The original Ogre Battle was a novel combination of real-time strategy and RPG elements with plenty of replay value owing to its random elements and multiple endings. Tactics Ogre, first released a few years after, continued that philosophy but changed the combat up into a turn-based tactical system. But does it prove to be a worthy sequel to a cult classic, or does it simply pale in comparison?
Ogre Battle was a low-key hit on the Super Nintendo; though released in very limited quantities (reportedly only 25,000 copies were released in North America), it won acclaim for its open-ended design, numerous endings and the sheer amount of customizability the player could have for units - not just equipment and class, but they could recruit virtually every unit they came up against in the game to their party. From dragons to zombies to vampires to werewolves to the Pumpkin Mage, you certainly weren't wanting for options.
Tactics Ogre, like all of Matsuno's works, is one that shows a love for storytelling and the mechanical elements in every facet - the narrative is a dark and complex one, the gameplay pulls no punches with its difficulty, and it's a very deep, complex experience that will require a lot of experimentation and fine-tuning to find your niche in. Still, it's an ordeal you're glad to undertake because it's all so well-done; his passion shines through and gets you invested in the world he's weaved, ensuring that you want to puzzle out a road to success and see your way to all of the possible story paths and endings it has to offer. Definitely not an ideal choice for beginners to the genre, but those who want to see an intricate tactical experience and some finely-detailed lore and worldbuilding will find a lot to enjoy in Tactics Ogre.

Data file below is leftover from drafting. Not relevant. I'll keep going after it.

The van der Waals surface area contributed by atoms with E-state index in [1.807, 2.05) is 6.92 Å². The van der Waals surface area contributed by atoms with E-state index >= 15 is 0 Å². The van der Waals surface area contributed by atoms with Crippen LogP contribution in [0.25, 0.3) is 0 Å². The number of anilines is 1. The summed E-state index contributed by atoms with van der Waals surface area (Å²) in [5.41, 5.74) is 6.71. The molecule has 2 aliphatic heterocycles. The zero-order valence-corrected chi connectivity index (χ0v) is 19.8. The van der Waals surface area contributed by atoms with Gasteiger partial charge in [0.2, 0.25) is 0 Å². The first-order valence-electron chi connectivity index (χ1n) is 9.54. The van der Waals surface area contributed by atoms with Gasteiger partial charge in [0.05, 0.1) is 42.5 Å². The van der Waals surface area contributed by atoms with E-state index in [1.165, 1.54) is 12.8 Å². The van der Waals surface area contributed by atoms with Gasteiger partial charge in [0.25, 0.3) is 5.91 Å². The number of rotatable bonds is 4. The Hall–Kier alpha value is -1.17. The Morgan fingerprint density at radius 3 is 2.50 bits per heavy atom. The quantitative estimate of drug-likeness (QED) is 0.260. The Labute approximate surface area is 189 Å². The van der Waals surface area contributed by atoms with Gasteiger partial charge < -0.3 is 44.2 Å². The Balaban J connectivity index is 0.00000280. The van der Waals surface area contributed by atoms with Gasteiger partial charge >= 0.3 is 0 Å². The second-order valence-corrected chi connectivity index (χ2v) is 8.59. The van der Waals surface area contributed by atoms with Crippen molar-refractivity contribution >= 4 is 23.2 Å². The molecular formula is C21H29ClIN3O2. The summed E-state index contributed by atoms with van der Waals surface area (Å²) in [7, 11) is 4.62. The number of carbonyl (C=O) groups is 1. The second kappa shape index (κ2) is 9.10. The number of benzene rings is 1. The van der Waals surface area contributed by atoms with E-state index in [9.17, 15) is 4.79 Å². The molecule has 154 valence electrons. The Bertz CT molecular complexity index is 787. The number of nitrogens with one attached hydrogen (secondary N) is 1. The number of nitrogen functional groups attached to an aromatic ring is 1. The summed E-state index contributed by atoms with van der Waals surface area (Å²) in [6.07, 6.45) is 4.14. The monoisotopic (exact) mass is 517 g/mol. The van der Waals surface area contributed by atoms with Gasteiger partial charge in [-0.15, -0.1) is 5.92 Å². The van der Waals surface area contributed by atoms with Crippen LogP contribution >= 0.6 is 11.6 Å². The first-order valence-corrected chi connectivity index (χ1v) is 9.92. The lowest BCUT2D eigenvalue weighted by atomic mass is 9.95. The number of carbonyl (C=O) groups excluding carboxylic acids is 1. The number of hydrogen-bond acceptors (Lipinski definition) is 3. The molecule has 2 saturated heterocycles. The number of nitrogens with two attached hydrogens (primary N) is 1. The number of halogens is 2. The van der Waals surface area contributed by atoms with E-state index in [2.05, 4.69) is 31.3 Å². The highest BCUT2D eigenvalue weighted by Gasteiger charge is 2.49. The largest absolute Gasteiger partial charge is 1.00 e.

Developer: Quest, Square Enix
Publisher: Quest, Riverhillsoft, Atlus, Square Enix
Platform: Super Famicom, Sega Saturn, Playstation 1, Playstation Portable, Switch, Playstation 4, Playstation 5, PC
Released: 1995, 1996, 1998, 2010, 2022
Recommended Version: The 2022 rerelease ("Reborn") is a marked improvement over the previous versions, adding in voiceover, revamping the UI and overhauling the leveling system so that individual characters - not classes - have levels, which greatly cuts down on grinding. The level is capped but will gradually increase as the story goes on (plus you can still train up weapon/magic skills in training battles), and you also earn and equip skills more organically in this version, not having to grind a ton of TP to unlock everything. Bump that version up half a star.